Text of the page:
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The Houston Public Library’s Drag Queen Storytime Just Got Bigger

The event’s expansion includes a second storytime and a ticketing system.

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Last month, over 20 families from across the Greater Houston area arrived at the Freed-Montrose Library anticipating Drag Queen Storytime, but many were sent away when the building reached maximum capacity.

At least 40 children and their guardians were unable to attend the library’s Dec. 29 event, which featured drag queens singing songs and reading picture books, because of the fire marshal’s occupancy code. Fortunately, these folks now have a better chance at participating in this month’s program.

Elizabeth Sargent

Drag Queen Storytime, a free event that occurs once a month at a Houston Public Library (HPL) branch located in Houston’s gayborhood, will include a second installment beginning Saturday, Jan. 26, according to Elizabeth Sargent, HPL’s assistant director of customer experience.

“Drag Queen Storytime keeps growing in popularity, and unfortunately in December that meant there was not enough space for everyone who wanted to attend,” Sargent says. “We are also aware that crowded rooms can impact children who are differently abled. We are hoping that a second storytime will help accommodate everyone.”

The January storytimes, which begin at 2 p.m. and 2:45 p.m., will comfortably seat 80 people at each reading. Library workers will instill a ticketing policy to assign folks a show time depending on when they arrived.

While waiting for the event to begin, families can partake in passive programming. Toys, coloring sheets, and a variety of crafts will be available outside of the library’s storytime room as soon as the building opens at 1 p.m.

Hu’Nee B (left), Trent Lira, Devin Will, and Chloe T Crawford at Drag Queen Storytime on Dec. 29.

Drag Queen Storytime organizers Trent Lira and Devin Will, who launched the HPL program in September 2017, have been working on expanding it for several months.

“We started to talk about expanding in July, when the storytime’s popularity really started to increase,” Lira says. “Devin and I spoke with library specialists about the best options for the safety and enjoyment of our guests. We hope this new format alleviates most of the crowd blockage that we’ve been seeing.”

Lira and Will, who also host Drag Queen Storytime, have dubbed January “imagination month.” Houston drag performers Carmina Vavra and Regina Blake-Dubois will read books to the event’s attendees.

This month’s featured Drag Queen Storytime book is The Armadillo’s Dream, a tale about a Houston armadillo named Sandy who dreams of singing, authored by the Houston Grand Opera’s Dennis ArrowSmith. Arrowsmith will be on site to speak and sign copies of his picture book.

“We’re very excited about our expansion,” Will says. “We also have several new plans for Drag Queen Storytime throughout the year.”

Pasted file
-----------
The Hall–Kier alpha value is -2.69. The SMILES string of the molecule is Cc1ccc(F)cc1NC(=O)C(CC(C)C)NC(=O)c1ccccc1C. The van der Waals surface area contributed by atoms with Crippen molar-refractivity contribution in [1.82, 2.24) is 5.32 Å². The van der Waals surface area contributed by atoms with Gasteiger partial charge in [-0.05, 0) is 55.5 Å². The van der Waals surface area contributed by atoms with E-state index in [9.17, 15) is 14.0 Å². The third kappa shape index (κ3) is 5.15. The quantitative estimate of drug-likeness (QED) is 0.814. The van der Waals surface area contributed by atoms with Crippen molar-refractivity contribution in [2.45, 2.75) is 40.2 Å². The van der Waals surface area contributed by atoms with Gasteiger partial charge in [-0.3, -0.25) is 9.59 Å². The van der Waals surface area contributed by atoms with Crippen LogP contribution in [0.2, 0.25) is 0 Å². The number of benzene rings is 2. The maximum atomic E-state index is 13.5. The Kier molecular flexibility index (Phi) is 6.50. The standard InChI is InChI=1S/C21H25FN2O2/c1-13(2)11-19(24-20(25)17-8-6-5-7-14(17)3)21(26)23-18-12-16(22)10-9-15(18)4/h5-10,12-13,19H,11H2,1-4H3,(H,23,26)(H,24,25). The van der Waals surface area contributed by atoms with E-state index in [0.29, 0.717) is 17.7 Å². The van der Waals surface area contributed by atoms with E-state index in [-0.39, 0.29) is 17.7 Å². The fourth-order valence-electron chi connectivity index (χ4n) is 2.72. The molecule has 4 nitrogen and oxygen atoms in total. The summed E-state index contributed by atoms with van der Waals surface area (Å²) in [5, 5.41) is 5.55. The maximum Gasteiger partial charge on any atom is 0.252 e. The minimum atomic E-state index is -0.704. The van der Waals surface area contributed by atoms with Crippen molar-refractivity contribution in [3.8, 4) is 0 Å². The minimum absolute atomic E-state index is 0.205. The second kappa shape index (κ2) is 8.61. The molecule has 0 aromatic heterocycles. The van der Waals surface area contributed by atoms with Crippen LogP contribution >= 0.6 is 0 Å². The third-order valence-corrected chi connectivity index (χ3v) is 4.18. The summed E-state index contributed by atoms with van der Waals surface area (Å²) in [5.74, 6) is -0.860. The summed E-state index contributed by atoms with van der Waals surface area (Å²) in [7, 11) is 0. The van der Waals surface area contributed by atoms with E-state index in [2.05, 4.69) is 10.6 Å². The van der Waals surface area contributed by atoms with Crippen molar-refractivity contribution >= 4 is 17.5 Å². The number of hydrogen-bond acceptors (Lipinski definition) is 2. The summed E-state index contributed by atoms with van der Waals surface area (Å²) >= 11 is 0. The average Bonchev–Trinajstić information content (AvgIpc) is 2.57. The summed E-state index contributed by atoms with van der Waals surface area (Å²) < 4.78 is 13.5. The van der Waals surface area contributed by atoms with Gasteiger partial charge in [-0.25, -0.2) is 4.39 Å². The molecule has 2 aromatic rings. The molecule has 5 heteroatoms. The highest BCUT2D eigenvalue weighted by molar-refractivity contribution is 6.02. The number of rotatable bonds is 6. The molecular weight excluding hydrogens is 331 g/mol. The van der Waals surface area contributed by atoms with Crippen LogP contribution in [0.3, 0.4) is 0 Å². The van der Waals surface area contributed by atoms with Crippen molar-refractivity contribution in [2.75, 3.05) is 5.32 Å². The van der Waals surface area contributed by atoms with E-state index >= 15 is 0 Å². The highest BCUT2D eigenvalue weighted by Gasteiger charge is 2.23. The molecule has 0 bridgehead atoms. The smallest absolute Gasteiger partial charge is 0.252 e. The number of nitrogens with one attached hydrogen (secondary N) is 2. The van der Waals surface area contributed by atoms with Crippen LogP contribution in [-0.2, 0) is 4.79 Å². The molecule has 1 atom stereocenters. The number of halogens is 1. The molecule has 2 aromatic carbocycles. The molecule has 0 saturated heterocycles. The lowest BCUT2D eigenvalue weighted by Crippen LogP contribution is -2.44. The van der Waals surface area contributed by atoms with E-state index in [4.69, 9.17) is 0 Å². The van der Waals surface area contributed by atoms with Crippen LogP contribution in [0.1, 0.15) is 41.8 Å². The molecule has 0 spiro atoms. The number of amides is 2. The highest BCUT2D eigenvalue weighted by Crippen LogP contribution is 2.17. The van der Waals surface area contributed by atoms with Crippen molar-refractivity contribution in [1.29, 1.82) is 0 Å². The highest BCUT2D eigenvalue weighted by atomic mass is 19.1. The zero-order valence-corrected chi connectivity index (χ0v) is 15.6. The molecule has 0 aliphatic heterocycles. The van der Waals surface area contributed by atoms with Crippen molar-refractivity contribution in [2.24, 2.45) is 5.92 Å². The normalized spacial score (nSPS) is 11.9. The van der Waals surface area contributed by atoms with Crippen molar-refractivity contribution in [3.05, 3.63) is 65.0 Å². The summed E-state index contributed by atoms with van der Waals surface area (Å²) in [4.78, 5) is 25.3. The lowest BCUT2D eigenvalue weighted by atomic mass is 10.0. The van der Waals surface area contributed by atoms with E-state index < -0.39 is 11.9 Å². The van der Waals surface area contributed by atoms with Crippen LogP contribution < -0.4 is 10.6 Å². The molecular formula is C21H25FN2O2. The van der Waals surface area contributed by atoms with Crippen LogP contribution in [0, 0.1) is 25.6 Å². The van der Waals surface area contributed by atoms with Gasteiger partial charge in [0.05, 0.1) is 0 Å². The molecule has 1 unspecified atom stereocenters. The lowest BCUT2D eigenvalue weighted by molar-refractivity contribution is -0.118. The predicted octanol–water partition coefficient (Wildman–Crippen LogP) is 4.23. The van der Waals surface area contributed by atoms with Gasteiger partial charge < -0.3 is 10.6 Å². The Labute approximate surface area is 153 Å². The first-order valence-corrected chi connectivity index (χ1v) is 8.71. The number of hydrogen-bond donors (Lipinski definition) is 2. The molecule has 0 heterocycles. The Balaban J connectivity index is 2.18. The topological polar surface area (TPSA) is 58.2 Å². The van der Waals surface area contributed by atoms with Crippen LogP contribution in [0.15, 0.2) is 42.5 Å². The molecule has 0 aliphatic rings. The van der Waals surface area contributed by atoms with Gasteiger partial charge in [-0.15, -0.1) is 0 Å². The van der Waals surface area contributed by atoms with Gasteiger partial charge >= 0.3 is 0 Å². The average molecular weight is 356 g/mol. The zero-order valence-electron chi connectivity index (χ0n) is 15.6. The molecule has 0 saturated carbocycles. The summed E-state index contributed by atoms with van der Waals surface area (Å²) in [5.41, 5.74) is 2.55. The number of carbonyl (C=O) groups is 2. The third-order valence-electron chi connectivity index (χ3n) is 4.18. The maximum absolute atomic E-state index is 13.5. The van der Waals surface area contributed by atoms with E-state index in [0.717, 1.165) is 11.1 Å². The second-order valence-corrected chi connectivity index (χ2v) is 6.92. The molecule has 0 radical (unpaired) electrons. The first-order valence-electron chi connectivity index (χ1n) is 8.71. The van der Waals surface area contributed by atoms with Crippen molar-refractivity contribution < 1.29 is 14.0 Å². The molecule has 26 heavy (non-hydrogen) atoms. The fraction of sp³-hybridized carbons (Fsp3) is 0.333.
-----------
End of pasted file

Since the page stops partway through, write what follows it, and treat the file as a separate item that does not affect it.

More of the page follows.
Save Drag Queen Storytime on Dec. 29.

As usual, Drag Queen Storytime protesters, who filed a lawsuit against mayor Sylvester Turner and HPL’s Rhea Lawson for supporting the program, plan to stand outside of the library while the event takes place. To combat this, several LGBTQ-affirming groups will help guide families safely into the building.

When Michelle Aiello, an LGBTQ activist and Houston educator, learned that protesters with anti-LGBTQ signs stationed themselves outside of the Freed-Montrose Library during Drag Queen Storytime, she created a Facebook event in December inviting supporters to greet attendees at the library.

Michelle Aiello

Aiello’s “Save Drag Queen Storytime” group, which featured members from several activist organizations in Houston, joined the Space City Sisters in a counterprotest for the Dec. 29 storytime. About 120 folks went to the library in support of Drag Queen Storytime, outnumbering the 20 who showed up to protest it.

“This month, we plan to silence the hateful rhetoric completely,” Aiello says. “The protests usually cause a lot of noise. This doesn’t reflect what is happening inside. We want to respect the families who just want to attend the program.”

To block out protesters on Jan. 26, Aiello’s group has created a 150-foot rainbow barricade made out of vinyl to wrap around the library. Members from the Houston Pride Band and the Houston Pride Chorus will be in attendance to play family-friendly tunes for visitors. Several Houston interfaith leaders will also be on site to chat with folks and share their support for Drag Queen Storytime.

“We just want to create a safe passageway for children and their families so they don’t hear or see anything that might discourage them from attending the program,” Aiello says. “I think this is going to be our best Save Drag Queen Storytime yet.”

For a full schedule of upcoming Drag Queen Storytime events, go here. For more info about volunteering at Save Drag Queen Storytime, go here or message Michelle Aiello on Facebook.

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Lourdes Zavaleta

Lourdes Zavaleta is a staff writer for OutSmart magazine. She recently graduated from the University of Houston with a degree in journalism.

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